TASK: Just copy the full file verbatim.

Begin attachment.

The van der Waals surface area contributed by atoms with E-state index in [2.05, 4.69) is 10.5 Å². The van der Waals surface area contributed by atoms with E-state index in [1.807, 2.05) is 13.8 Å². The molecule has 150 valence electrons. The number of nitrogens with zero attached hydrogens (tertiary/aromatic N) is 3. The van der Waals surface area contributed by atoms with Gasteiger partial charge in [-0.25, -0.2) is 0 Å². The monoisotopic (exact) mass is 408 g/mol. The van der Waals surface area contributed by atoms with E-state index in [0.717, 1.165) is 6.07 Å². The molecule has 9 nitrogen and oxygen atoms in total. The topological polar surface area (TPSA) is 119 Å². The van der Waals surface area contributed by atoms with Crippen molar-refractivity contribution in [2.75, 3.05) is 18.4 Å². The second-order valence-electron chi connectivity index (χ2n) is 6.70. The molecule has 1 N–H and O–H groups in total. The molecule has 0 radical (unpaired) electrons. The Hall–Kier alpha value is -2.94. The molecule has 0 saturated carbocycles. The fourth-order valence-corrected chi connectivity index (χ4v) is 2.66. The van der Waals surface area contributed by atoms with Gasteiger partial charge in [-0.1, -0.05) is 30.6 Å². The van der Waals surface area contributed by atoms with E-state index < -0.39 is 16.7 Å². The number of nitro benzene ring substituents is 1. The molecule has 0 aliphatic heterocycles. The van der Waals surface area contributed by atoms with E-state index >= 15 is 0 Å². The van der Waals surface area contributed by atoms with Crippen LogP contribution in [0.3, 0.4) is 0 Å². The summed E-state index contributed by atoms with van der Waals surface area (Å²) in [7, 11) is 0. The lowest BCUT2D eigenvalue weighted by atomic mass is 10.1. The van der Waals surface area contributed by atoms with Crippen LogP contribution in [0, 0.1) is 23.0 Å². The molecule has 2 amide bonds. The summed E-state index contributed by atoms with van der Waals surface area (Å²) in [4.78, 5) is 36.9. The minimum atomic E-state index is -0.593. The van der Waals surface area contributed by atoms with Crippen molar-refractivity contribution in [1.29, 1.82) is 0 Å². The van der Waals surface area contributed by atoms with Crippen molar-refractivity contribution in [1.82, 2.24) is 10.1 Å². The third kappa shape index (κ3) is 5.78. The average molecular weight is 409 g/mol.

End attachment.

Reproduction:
The van der Waals surface area contributed by atoms with E-state index in [2.05, 4.69) is 10.5 Å². The van der Waals surface area contributed by atoms with E-state index in [1.807, 2.05) is 13.8 Å². The molecule has 150 valence electrons. The number of nitrogens with zero attached hydrogens (tertiary/aromatic N) is 3. The van der Waals surface area contributed by atoms with Gasteiger partial charge in [-0.25, -0.2) is 0 Å². The monoisotopic (exact) mass is 408 g/mol. The van der Waals surface area contributed by atoms with E-state index in [0.717, 1.165) is 6.07 Å². The molecule has 9 nitrogen and oxygen atoms in total. The topological polar surface area (TPSA) is 119 Å². The van der Waals surface area contributed by atoms with Crippen molar-refractivity contribution in [2.75, 3.05) is 18.4 Å². The second-order valence-electron chi connectivity index (χ2n) is 6.70. The molecule has 1 N–H and O–H groups in total. The molecule has 0 radical (unpaired) electrons. The Hall–Kier alpha value is -2.94. The molecule has 0 saturated carbocycles. The fourth-order valence-corrected chi connectivity index (χ4v) is 2.66. The van der Waals surface area contributed by atoms with Gasteiger partial charge in [-0.1, -0.05) is 30.6 Å². The van der Waals surface area contributed by atoms with E-state index < -0.39 is 16.7 Å². The number of nitro benzene ring substituents is 1. The molecule has 0 aliphatic heterocycles. The van der Waals surface area contributed by atoms with E-state index >= 15 is 0 Å². The van der Waals surface area contributed by atoms with Crippen LogP contribution in [0.3, 0.4) is 0 Å². The summed E-state index contributed by atoms with van der Waals surface area (Å²) in [7, 11) is 0. The lowest BCUT2D eigenvalue weighted by atomic mass is 10.1. The van der Waals surface area contributed by atoms with Crippen LogP contribution in [0, 0.1) is 23.0 Å². The molecule has 2 amide bonds. The summed E-state index contributed by atoms with van der Waals surface area (Å²) in [4.78, 5) is 36.9. The minimum atomic E-state index is -0.593. The van der Waals surface area contributed by atoms with Crippen molar-refractivity contribution in [1.29, 1.82) is 0 Å². The van der Waals surface area contributed by atoms with Crippen molar-refractivity contribution in [1.82, 2.24) is 10.1 Å². The third kappa shape index (κ3) is 5.78. The average molecular weight is 409 g/mol.